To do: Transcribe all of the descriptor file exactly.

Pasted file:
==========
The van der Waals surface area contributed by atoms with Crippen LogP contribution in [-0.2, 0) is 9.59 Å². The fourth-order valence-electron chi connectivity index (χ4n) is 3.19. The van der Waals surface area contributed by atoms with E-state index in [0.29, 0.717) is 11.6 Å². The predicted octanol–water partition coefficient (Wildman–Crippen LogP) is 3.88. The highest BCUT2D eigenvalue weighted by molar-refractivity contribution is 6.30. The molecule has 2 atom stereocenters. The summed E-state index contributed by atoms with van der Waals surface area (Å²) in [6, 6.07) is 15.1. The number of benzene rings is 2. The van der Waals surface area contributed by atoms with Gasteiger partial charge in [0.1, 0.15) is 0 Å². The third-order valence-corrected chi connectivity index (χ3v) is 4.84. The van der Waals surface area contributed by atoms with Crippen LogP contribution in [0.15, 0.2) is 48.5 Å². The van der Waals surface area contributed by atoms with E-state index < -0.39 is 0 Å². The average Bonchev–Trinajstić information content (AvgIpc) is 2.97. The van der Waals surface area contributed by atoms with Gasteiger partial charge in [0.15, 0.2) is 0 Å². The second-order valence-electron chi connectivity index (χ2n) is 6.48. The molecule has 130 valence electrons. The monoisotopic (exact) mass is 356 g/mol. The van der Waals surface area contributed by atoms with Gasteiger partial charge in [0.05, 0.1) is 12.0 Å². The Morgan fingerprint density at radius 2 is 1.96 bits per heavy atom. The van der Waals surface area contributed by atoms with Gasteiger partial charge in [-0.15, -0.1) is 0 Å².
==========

The van der Waals surface area contributed by atoms with Crippen LogP contribution in [-0.2, 0) is 9.59 Å². The fourth-order valence-electron chi connectivity index (χ4n) is 3.19. The van der Waals surface area contributed by atoms with E-state index in [0.29, 0.717) is 11.6 Å². The predicted octanol–water partition coefficient (Wildman–Crippen LogP) is 3.88. The highest BCUT2D eigenvalue weighted by molar-refractivity contribution is 6.30. The molecule has 2 atom stereocenters. The summed E-state index contributed by atoms with van der Waals surface area (Å²) in [6, 6.07) is 15.1. The number of benzene rings is 2. The van der Waals surface area contributed by atoms with Gasteiger partial charge in [0.1, 0.15) is 0 Å². The third-order valence-corrected chi connectivity index (χ3v) is 4.84. The van der Waals surface area contributed by atoms with Crippen LogP contribution in [0.15, 0.2) is 48.5 Å². The van der Waals surface area contributed by atoms with E-state index < -0.39 is 0 Å². The average Bonchev–Trinajstić information content (AvgIpc) is 2.97. The van der Waals surface area contributed by atoms with Gasteiger partial charge in [0.15, 0.2) is 0 Å². The second-order valence-electron chi connectivity index (χ2n) is 6.48. The molecule has 130 valence electrons. The monoisotopic (exact) mass is 356 g/mol. The van der Waals surface area contributed by atoms with Gasteiger partial charge in [0.05, 0.1) is 12.0 Å². The Morgan fingerprint density at radius 2 is 1.96 bits per heavy atom. The van der Waals surface area contributed by atoms with Gasteiger partial charge in [-0.15, -0.1) is 0 Å².